A Reflection for Proper 11, Year A
Prepared for the Red Door Healing Service, Grace and Holy Trinity Episcopal Church
Jesus put before the crowd another parable: “The kingdom of heaven may be compared to someone who sowed good seed in his field; but while everybody was asleep, an enemy came and sowed weeds among the wheat, and then went away. So when the plants came up and bore grain, then the weeds appeared as well. And the slaves of the householder came and said to him, ‘Master, did you not sow good seed in your field? Where, then, did these weeds come from?’ He answered, ‘An enemy has done this.’ The slaves said to him, ‘Then do you want us to go and gather them?’ But he replied, ‘No; for in gathering the weeds you would uproot the wheat along with them. Let both of them grow together until the harvest; and at harvest time I will tell the reapers, Collect the weeds first and bind them in bundles to be burned, but gather the wheat into my barn.’”
Then he left the crowds and went into the house. And his disciples approached him, saying, “Explain to us the parable of the weeds of the field.” He answered, “The one who sows the good seed is the Son of Man; the field is the world, and the good seed are the children of the kingdom; the weeds are the children of the evil one, and the enemy who sowed them is the devil; the harvest is the end of the age, and the reapers are angels. Just as the weeds are collected and burned up with fire, so will it be at the end of the age. The Son of Man will send his angels, and they will collect out of his kingdom all causes of sin and all evildoers, and they will throw them into the furnace of fire, where there will be weeping and gnashing of teeth. Then the righteous will shine like the sun in the kingdom of their Father. Let anyone with ears listen!”
When I was young, we lived in a very rural part of upstate New York. First we lived on a farm…it belonged to my grandparents…and then when I started school, we moved to the nearby town, population 1,500 people and probably as many cows. My extended family still lived on or near the farm, the lands and fields around which were part of my family’s property.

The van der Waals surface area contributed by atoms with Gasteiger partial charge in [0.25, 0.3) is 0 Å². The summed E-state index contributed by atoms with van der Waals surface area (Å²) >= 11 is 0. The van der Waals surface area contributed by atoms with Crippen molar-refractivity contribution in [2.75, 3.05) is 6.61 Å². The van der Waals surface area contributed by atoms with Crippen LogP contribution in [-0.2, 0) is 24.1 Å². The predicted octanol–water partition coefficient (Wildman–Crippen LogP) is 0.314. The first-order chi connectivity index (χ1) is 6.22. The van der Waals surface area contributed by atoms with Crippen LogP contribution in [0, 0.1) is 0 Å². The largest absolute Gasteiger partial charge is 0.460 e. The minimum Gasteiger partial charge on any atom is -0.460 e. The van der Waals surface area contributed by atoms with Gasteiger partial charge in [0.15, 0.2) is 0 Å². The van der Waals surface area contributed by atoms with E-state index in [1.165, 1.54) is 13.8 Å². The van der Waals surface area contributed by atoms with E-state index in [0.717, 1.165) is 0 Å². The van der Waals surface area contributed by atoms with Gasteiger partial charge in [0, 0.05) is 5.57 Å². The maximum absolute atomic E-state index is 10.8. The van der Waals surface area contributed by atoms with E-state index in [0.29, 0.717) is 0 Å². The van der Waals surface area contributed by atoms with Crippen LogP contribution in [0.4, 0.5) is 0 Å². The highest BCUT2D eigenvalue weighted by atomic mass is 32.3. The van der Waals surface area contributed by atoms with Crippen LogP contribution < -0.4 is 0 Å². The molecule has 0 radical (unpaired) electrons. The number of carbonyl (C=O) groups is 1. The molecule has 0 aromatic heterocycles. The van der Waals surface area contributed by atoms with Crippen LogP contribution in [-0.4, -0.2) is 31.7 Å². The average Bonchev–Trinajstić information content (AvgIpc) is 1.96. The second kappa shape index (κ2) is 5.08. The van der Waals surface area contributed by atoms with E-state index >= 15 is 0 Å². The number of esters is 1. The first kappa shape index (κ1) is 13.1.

My grandfather, before he died, gave each of his children an acre of land on which to build a home. Many of my relatives did this, but my parents moved to town closer to where my mother worked and thus, they had an acre of land sitting unused. My mother…the frugal daughter of a farmer and an elementary school teacher who had summers unscheduled…decided that we would use our acre to plant a garden. There was a well and a pump on the property, so buckets of water could be carried from yards away to water the rows of vegetables even though the garden was miles from our actual house.
At first, I loved this idea of a big, bountiful garden. My uncle plowed up the soil with his farm-sized cultivator and we went to the seed store where there were bins and bins of bulk seeds for peas, beans, and corn. We had onion sets, and potato starters as well as teeny, tiny seeds for carrots, lettuce, swiss chard, and beets. Then there were summer squash, zucchini, and cucumbers which were planted in big mounds instead of rows. Tomatoes were the only things we started from small, seedling plants to give them a head-start in our northern climate. Last, but not least, were the seeds I was going to plant in my own corner of the garden: watermelon seeds, pumpkin seeds and a little package of “Peppermint Patty’s Parsley” that I had gotten as a free surprise inside a bag of wonder bread.
Planting was so much fun. The soil was loose from the cultivator, and plopping the little seeds in their rows and furrows filled me with images of perfect little plants yet to emerge. Better yet was when the seeds started to grow! Tiny seedlings of all these different shapes and sizes. My Mom taught me how to recognize the plants by the shape of their tiny leaves, and the color of their sprouts. This gardening thing was great, I thought.
And then came the weeds.
This acre of garden had been, until that summer, an uncultivated field of wild grasses and weeds. Those weeds, it turns out, also had seeds that had naturally scattered into the garden and some weeds had roots that went further down into the soil than even my Uncle’s cultivator could break up. From the joy and potential of planting in late spring came the arduous summer of the weed. My mother’s morning declaration of, “get dressed, we’re going to work in the garden!” turned from a fun outing to a dreaded task. I’m sure I probably didn’t hide my feelings well, but I knew better than to protest outright. My mother made a deal with me: as soon as I finished taking care of my garden chores, I could walk across the back-lots to get to my Aunt Joyce’s house and go for a dip in the pool. That was a deal I could live with. And it worked, for a few days.